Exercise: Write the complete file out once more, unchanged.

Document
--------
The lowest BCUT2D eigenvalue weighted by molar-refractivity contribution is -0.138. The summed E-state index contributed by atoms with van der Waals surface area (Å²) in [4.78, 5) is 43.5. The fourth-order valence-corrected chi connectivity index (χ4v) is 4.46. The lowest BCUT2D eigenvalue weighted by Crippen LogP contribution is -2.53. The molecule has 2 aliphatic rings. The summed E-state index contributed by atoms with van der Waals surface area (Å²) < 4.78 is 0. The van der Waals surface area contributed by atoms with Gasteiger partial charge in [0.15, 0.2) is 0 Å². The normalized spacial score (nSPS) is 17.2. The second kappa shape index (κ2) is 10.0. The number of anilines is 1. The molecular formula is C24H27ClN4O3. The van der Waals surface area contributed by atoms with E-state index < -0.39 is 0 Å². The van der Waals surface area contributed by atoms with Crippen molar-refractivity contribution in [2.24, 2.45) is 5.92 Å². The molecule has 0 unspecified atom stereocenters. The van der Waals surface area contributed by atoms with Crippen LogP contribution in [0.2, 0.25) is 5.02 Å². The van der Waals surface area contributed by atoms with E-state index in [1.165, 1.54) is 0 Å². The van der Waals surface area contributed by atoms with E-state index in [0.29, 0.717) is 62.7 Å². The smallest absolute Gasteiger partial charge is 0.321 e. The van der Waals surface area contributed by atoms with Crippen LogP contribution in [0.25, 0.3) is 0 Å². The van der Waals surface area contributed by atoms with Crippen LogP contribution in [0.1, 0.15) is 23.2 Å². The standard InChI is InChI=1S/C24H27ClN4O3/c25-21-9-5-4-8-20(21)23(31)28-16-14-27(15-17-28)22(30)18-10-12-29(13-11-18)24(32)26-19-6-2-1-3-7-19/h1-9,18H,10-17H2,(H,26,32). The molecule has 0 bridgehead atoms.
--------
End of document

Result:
The lowest BCUT2D eigenvalue weighted by molar-refractivity contribution is -0.138. The summed E-state index contributed by atoms with van der Waals surface area (Å²) in [4.78, 5) is 43.5. The fourth-order valence-corrected chi connectivity index (χ4v) is 4.46. The lowest BCUT2D eigenvalue weighted by Crippen LogP contribution is -2.53. The molecule has 2 aliphatic rings. The summed E-state index contributed by atoms with van der Waals surface area (Å²) < 4.78 is 0. The van der Waals surface area contributed by atoms with Gasteiger partial charge in [0.15, 0.2) is 0 Å². The normalized spacial score (nSPS) is 17.2. The second kappa shape index (κ2) is 10.0. The number of anilines is 1. The molecular formula is C24H27ClN4O3. The van der Waals surface area contributed by atoms with E-state index < -0.39 is 0 Å². The van der Waals surface area contributed by atoms with Crippen molar-refractivity contribution in [2.24, 2.45) is 5.92 Å². The molecule has 0 unspecified atom stereocenters. The van der Waals surface area contributed by atoms with Crippen LogP contribution in [0.2, 0.25) is 5.02 Å². The van der Waals surface area contributed by atoms with E-state index in [1.165, 1.54) is 0 Å². The van der Waals surface area contributed by atoms with E-state index in [0.29, 0.717) is 62.7 Å². The smallest absolute Gasteiger partial charge is 0.321 e. The van der Waals surface area contributed by atoms with Crippen LogP contribution in [0.25, 0.3) is 0 Å². The van der Waals surface area contributed by atoms with Crippen LogP contribution in [0.1, 0.15) is 23.2 Å². The standard InChI is InChI=1S/C24H27ClN4O3/c25-21-9-5-4-8-20(21)23(31)28-16-14-27(15-17-28)22(30)18-10-12-29(13-11-18)24(32)26-19-6-2-1-3-7-19/h1-9,18H,10-17H2,(H,26,32). The molecule has 0 bridgehead atoms.